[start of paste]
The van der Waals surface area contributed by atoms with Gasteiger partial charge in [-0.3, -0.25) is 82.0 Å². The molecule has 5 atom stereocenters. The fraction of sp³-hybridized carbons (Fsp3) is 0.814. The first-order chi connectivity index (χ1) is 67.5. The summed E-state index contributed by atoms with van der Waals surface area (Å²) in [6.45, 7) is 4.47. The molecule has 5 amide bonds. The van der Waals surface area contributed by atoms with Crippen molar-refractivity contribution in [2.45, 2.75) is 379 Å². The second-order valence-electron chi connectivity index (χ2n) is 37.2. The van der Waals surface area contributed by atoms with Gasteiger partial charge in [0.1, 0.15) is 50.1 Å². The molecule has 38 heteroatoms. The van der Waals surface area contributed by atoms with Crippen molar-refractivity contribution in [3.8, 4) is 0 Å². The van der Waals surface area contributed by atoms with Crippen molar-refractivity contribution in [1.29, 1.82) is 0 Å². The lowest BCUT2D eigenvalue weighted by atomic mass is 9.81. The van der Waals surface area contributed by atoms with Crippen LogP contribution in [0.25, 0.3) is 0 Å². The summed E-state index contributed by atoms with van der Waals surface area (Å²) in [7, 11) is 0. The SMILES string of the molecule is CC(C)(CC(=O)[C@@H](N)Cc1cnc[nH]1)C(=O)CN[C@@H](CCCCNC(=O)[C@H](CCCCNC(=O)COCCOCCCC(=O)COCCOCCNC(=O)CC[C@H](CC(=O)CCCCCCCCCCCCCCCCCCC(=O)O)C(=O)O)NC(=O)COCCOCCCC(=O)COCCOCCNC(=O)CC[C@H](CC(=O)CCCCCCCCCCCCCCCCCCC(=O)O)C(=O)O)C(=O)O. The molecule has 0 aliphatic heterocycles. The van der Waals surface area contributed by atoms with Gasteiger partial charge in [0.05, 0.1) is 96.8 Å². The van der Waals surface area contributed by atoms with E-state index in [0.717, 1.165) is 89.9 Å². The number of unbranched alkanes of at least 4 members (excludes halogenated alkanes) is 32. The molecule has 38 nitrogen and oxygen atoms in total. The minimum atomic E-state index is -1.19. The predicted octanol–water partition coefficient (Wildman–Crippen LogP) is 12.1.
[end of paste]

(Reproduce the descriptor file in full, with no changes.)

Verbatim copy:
The van der Waals surface area contributed by atoms with Gasteiger partial charge in [-0.3, -0.25) is 82.0 Å². The molecule has 5 atom stereocenters. The fraction of sp³-hybridized carbons (Fsp3) is 0.814. The first-order chi connectivity index (χ1) is 67.5. The summed E-state index contributed by atoms with van der Waals surface area (Å²) in [6.45, 7) is 4.47. The molecule has 5 amide bonds. The van der Waals surface area contributed by atoms with Crippen molar-refractivity contribution in [2.45, 2.75) is 379 Å². The second-order valence-electron chi connectivity index (χ2n) is 37.2. The van der Waals surface area contributed by atoms with Gasteiger partial charge in [0.1, 0.15) is 50.1 Å². The molecule has 38 heteroatoms. The van der Waals surface area contributed by atoms with Crippen molar-refractivity contribution in [3.8, 4) is 0 Å². The van der Waals surface area contributed by atoms with Crippen molar-refractivity contribution in [1.29, 1.82) is 0 Å². The lowest BCUT2D eigenvalue weighted by atomic mass is 9.81. The van der Waals surface area contributed by atoms with Crippen LogP contribution in [0.25, 0.3) is 0 Å². The summed E-state index contributed by atoms with van der Waals surface area (Å²) in [7, 11) is 0. The SMILES string of the molecule is CC(C)(CC(=O)[C@@H](N)Cc1cnc[nH]1)C(=O)CN[C@@H](CCCCNC(=O)[C@H](CCCCNC(=O)COCCOCCCC(=O)COCCOCCNC(=O)CC[C@H](CC(=O)CCCCCCCCCCCCCCCCCCC(=O)O)C(=O)O)NC(=O)COCCOCCCC(=O)COCCOCCNC(=O)CC[C@H](CC(=O)CCCCCCCCCCCCCCCCCCC(=O)O)C(=O)O)C(=O)O. The molecule has 0 aliphatic heterocycles. The van der Waals surface area contributed by atoms with Gasteiger partial charge in [0.05, 0.1) is 96.8 Å². The van der Waals surface area contributed by atoms with E-state index in [0.717, 1.165) is 89.9 Å². The number of unbranched alkanes of at least 4 members (excludes halogenated alkanes) is 32. The molecule has 38 nitrogen and oxygen atoms in total. The minimum atomic E-state index is -1.19. The predicted octanol–water partition coefficient (Wildman–Crippen LogP) is 12.1.